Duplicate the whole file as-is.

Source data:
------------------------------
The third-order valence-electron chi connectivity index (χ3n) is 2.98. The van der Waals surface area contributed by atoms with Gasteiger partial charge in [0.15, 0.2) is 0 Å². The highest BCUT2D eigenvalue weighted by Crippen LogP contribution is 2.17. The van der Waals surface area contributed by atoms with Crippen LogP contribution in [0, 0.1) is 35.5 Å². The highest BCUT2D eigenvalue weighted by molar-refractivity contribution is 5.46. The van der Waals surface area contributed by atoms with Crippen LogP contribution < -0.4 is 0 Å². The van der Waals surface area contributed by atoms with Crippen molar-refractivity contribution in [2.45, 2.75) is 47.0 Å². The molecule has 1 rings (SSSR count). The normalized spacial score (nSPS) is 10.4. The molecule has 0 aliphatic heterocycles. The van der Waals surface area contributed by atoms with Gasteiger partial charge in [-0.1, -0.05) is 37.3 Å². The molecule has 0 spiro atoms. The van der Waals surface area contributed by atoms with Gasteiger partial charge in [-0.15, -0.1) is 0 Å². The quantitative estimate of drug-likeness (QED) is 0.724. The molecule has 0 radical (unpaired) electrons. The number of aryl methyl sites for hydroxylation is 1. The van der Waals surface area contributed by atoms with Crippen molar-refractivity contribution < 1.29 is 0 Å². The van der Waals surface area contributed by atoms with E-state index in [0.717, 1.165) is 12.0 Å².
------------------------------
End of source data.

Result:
The third-order valence-electron chi connectivity index (χ3n) is 2.98. The van der Waals surface area contributed by atoms with Gasteiger partial charge in [0.15, 0.2) is 0 Å². The highest BCUT2D eigenvalue weighted by Crippen LogP contribution is 2.17. The van der Waals surface area contributed by atoms with Crippen LogP contribution in [0, 0.1) is 35.5 Å². The highest BCUT2D eigenvalue weighted by molar-refractivity contribution is 5.46. The van der Waals surface area contributed by atoms with Crippen LogP contribution < -0.4 is 0 Å². The van der Waals surface area contributed by atoms with Crippen molar-refractivity contribution in [2.45, 2.75) is 47.0 Å². The molecule has 1 rings (SSSR count). The normalized spacial score (nSPS) is 10.4. The molecule has 0 aliphatic heterocycles. The van der Waals surface area contributed by atoms with Gasteiger partial charge in [-0.1, -0.05) is 37.3 Å². The molecule has 0 spiro atoms. The van der Waals surface area contributed by atoms with Gasteiger partial charge in [-0.15, -0.1) is 0 Å². The quantitative estimate of drug-likeness (QED) is 0.724. The molecule has 0 radical (unpaired) electrons. The number of aryl methyl sites for hydroxylation is 1. The van der Waals surface area contributed by atoms with Crippen molar-refractivity contribution < 1.29 is 0 Å². The van der Waals surface area contributed by atoms with E-state index in [0.717, 1.165) is 12.0 Å².